When I grew up in Belgium, New Year’s Day was more important than Christmas. Yes, we had a live Christmas tree with colorful balls and twinkling lights in the living room, but the presents underneath would be distributed on the first day of the new year. On Christmas Eve, my brother and I would have a quiet dinner at home with my parents. Sometimes, my dear oma would join us. My dad retrieved the “gourmet set” from the cellar and my mom picked up trays of bite-sized, raw meat and vegetables (and not to forget, pancake dough) at the butcher. For hours, we would each cook our own dinner in tiny pans and on top of the “communal” electric grill plate in the middle of the table. This food experience was called “gourmetten”. We all loved it and finished the meal off with mini-crepes. Then, we would play board games until bedtime. Continue reading
“Hi, I’m Mark and these two are Kali, the white one, and Darwin, the gray one.” I looked up from petting the wagging fur balls that had run up to me on my way out to the camper. It is so funny how Americans always introduce themselves immediately, as if names are the most important thing during a conversation. Europeans could talk for hours before exchanging names, as I had realized more than once during my backpacking years. My eyes met those of a tall and skinny short-haired man in the doorway. “Hello. I’m Liesbet. My boyfriend Karl and I are staying with Nick for a week to visit San Francisco. Our camper is parked in front of the house.” “Camper? Why are you living in a camper?” I told him exactly why and shared my lifetime travel goals with the excitement I always feel when elaborating on my passion. Before I realized it, an hour had passed. I excused myself, ran towards our home on wheels, grabbed the CD of my favorite Belgian band dEUS and rushed back to Nick’s place. “Where have you been?” Karl asked. “Talking to a neighbor, the one with the fluffy dogs,” I answered, handing the disc over to Nick, who is an amateur disc jockey, interested in all kinds of music.
The weeks had flown by and my relationship with Mark intensified. He would leave the door to his apartment open while at work, so Karl and I could walk his dogs, together with our dog Caesar. And, I could snuggle with Kali and Darwin as much as I wanted. Today, I am not leaving, however. I am here to stay, to move in. To cuddle Kali and Darwin forever. What will Mark say about all this?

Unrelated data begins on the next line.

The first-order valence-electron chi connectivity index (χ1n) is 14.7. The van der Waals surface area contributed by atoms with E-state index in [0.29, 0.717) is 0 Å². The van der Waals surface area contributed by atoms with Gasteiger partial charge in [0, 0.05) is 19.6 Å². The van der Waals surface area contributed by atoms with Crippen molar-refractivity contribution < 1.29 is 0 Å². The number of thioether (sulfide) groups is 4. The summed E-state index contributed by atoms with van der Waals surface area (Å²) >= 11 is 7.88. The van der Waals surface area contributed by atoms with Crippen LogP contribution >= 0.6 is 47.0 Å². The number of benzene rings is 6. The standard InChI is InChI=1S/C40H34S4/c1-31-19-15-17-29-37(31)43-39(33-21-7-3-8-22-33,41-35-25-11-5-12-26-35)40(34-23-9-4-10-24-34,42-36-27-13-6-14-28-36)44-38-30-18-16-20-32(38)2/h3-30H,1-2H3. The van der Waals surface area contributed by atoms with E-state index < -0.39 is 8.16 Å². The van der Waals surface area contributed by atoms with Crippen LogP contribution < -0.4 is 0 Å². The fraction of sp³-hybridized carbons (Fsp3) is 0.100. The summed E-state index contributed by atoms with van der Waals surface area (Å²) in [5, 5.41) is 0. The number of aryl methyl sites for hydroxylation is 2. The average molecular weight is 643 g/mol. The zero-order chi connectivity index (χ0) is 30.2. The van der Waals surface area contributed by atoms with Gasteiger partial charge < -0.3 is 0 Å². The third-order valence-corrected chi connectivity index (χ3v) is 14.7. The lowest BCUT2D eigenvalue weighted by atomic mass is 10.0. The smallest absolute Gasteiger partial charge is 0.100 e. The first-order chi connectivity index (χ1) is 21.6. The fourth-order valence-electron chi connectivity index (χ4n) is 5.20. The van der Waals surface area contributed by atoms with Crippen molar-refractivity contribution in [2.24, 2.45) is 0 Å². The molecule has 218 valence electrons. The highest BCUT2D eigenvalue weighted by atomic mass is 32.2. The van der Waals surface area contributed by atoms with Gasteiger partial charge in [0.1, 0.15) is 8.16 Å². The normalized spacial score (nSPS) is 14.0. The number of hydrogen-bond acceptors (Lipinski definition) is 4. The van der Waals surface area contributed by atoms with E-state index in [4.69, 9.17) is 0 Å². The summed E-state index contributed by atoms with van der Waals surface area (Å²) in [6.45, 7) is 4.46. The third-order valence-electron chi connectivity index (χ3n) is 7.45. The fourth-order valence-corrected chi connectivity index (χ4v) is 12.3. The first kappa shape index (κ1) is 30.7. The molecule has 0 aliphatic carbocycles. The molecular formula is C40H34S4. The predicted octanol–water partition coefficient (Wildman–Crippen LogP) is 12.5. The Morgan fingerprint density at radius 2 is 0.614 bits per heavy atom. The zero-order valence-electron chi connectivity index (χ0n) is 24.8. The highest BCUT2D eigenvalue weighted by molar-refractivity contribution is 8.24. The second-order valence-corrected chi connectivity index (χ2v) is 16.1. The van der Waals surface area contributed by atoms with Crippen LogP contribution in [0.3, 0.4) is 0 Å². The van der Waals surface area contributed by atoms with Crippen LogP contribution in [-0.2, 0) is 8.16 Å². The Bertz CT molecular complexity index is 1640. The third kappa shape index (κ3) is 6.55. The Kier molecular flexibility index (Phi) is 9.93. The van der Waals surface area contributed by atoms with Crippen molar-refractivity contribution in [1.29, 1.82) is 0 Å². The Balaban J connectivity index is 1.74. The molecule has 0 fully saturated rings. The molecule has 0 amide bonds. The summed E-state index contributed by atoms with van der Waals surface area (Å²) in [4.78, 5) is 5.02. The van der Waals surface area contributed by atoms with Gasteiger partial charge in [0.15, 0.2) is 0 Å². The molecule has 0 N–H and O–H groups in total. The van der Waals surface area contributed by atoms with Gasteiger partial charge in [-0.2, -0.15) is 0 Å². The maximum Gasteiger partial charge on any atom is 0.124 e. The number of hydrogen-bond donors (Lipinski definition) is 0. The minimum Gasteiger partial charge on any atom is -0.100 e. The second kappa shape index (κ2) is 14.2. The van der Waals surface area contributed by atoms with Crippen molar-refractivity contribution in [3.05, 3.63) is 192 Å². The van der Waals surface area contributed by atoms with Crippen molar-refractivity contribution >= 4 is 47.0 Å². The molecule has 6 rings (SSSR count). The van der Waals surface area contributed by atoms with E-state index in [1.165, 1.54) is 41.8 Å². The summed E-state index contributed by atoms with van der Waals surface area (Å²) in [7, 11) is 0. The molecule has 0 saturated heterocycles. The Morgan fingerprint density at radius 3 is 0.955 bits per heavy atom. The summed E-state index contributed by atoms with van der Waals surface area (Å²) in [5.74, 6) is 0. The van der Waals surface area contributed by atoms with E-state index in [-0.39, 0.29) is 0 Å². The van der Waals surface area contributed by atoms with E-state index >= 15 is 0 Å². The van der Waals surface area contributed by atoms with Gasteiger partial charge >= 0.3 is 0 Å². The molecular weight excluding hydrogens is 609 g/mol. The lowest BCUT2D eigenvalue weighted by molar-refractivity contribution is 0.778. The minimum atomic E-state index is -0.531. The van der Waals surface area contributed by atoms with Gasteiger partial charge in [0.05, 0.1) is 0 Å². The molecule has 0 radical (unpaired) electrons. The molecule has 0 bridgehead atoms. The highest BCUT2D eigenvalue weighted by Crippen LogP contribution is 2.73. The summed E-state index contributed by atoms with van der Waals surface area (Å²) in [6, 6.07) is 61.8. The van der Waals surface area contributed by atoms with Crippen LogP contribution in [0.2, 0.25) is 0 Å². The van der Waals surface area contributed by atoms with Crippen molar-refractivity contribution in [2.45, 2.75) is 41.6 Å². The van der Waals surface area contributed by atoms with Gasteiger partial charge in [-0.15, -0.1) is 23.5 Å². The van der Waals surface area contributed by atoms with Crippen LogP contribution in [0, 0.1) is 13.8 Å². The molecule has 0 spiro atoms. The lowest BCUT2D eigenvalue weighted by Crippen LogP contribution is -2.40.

This is an excerpt of the memoir I am working on. Mark and I met in an area of Oakland called Rockridge, in November 2004. He loved living there and I enjoyed it as much, when I tossed my existing life with Karl and Caesar through the camper windows and decided to stay – unbeknownst to Mark. Continue reading
When Mark and I were cruising full-time on our 35’ catamaran Irie, we made yearly visits to Massachusetts for family and health reasons. Mark was usually the designated driver in his mom’s SUV. For short stints, I would drive, either to get to an appointment myself or to help his mom out. As a visitor to the US, my Belgian driver’s license was sufficient. I did purchase an international driver’s license eventually, only to learn that is doesn’t mean anything. It must be used in combination with a valid license of one’s home country and its main goal is to offer a translation in different languages, like English, which is not one of my native tongues. I happily handed the car keys to Mark in any situation, because, frankly, I hate driving in the US, especially on highways. Particularly driving into Boston is a major hassle, full of annoyances and crazy drivers.
My Belgian driver’s license from 1997
In 2015, we “moved” to the States, bought a Toyota Prius and started a lifestyle as house and pet sitters. Now, we were part of the system and part of the road gang. For the first time in my life, I experienced a prolonged feeling of anxiety and distrust. I’d cross an ocean any time. We were never scared or in danger on the Pacific, but on a US highway… I often fear for our lives. Drivers in general are unpredictable, easily distracted (by their phone or other activities), oblivious to their surroundings, and rarely follow the rules – if they even realize or remember these rules. Contrary to Belgian road etiquette, drivers here don’t like to move over to the right lane of freeways, but happily crawl along in the middle lanes. Tailgaters don’t have the patience to let you get out of the way safely. Cars pass anywhere, on any side, at any time. Drivers are often unaware of bikes and pedestrians in towns. And, did you know that indicating is optional? At least, that’s what it looks like when cars enter the highway, change lanes, turn corners or pull into parking spots. Especially as a pedestrian, this can be deceiving and dangerous.
Driving Carol’s SUV